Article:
At Champions Istanbul 2022, OpTic Gaming’s Jaccob “yay” Whiteaker is once again making the case for himself as the best VALORANT player in the world. Most recently, yay put up a MVP performance against Team Liquid to secure the upper bracket semifinals.
Yay posted an outstanding 69 kills in the three-map series against Liquid. Even more impressive, the 24-year-old American went 17/3 in first kills/deaths, according to VLR.gg. He was absolutely pivotal in OpTic’s win, reigniting the conversation about his potential status as VALORANT’s top dog.
“I definitely think he’s the best because he gets a lot of first picks for us and he listens to our game plan very well,” OpTic’s coach Chet “Chet” Singh said in the post-match press conference. “Without his fragging ability and his listening, we wouldn’t be where we are now.”
Even with the crowd cheering against them, OpTic remained unfazed. They may have lost the first map, but they rallied on Maps 2 and 3. On the deciding map of Ascent, yay dropped 30 kills in regulation.
“It can definitely make playing against someone like that very hard because you have to be careful about not overpeeking and giving them free kills,” Liquid’s Dom “soulcas” Sulcas said. “I’d definitely say he’s up there for one of the best players in the world.”
Yay closes in on GOAT status at Champions
Jaccob “yay” Whiteaker has been making a name for himself since he swapped over to VALORANT from Counter-Strike early on. Ever since he joined OpTic from Andbox in 2021, the team has achieved a new level. They’re the best team in North America and possibly even the best team in the world.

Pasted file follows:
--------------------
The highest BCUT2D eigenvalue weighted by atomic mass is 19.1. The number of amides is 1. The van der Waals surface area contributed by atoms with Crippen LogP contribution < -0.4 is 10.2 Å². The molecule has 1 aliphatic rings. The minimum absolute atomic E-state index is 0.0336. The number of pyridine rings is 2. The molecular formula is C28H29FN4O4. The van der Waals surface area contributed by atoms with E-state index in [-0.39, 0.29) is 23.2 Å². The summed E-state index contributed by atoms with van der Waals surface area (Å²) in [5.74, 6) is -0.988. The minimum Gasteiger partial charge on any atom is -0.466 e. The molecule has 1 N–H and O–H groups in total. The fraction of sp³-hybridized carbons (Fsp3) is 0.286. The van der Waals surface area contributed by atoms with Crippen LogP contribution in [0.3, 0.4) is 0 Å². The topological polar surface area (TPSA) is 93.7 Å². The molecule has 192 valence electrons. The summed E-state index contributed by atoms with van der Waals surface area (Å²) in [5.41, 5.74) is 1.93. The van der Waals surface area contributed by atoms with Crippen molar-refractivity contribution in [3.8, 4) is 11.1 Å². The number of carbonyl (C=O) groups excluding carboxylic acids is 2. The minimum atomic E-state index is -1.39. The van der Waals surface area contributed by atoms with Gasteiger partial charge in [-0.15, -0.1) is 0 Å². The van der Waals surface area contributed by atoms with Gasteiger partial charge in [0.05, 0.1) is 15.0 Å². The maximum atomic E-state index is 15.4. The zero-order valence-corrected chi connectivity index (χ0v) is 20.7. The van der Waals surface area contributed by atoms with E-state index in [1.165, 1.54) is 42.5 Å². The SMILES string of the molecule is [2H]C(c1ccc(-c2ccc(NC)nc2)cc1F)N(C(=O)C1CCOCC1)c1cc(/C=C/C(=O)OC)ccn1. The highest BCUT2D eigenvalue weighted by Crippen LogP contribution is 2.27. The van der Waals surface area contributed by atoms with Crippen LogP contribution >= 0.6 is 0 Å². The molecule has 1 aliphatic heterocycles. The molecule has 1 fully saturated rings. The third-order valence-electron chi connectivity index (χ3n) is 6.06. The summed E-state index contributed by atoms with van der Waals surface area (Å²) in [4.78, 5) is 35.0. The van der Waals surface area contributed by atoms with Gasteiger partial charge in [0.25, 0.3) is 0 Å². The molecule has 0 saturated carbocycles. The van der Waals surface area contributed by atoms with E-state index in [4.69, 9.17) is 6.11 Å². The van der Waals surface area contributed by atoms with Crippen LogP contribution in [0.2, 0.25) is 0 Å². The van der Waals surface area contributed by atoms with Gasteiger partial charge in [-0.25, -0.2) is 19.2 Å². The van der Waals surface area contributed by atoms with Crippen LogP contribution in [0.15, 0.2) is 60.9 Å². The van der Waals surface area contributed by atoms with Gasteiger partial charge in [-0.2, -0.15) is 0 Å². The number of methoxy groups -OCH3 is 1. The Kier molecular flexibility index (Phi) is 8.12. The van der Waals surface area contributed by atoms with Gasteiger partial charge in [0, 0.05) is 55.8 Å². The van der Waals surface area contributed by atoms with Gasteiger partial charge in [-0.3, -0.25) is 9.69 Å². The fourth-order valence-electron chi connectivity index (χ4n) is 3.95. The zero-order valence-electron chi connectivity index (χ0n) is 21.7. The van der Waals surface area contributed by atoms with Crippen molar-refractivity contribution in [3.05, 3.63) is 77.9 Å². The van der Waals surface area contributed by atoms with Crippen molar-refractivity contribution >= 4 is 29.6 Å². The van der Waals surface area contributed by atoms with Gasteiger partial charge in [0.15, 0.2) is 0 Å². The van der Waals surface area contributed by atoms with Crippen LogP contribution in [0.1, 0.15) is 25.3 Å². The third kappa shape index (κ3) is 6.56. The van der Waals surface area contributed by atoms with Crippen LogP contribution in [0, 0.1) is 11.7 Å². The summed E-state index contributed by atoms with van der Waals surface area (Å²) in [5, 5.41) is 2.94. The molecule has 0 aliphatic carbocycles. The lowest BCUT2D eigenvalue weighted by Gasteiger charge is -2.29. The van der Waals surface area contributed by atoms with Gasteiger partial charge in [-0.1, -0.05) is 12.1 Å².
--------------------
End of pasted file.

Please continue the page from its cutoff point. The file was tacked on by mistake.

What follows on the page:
OpTic and yay won Masters Reykjavík at the start of 2022 and are now aiming to become the first team to get a repeat win by claiming the trophy at Champions.
Despite their winning ways, OpTic and El Diablo have struggled to win over the crowd. In their match against Liquid, the Turkish fans heavily favored the European representatives over OpTic.
“I was just locked in,” yay said after the match. “I wasn’t really paying attention to the crowd. I could hear them occasionally during the tech pauses and stuff like that. For the most part, I was just in the game and I wasn’t really paying attention to it.”
While yay’s teammates — like Jimmy “Marved” Nguyen — were motivated to prove something by quieting the crowd, yay was just disheartened by the lack of support.
“Usually we don’t have a lot of fans that root for us, and it’s a little sad,” he said. “So I’m hoping that changes as time goes on and we can maybe make some new fans.”
About the Author
Coby Zucker is Upcomer's resident CS:GO writer. He's also played League of Legends at the collegiate level and is a frequent visitor in TFT Challenger Elo. He's a firm believer that Toronto should be the next big esports hub city.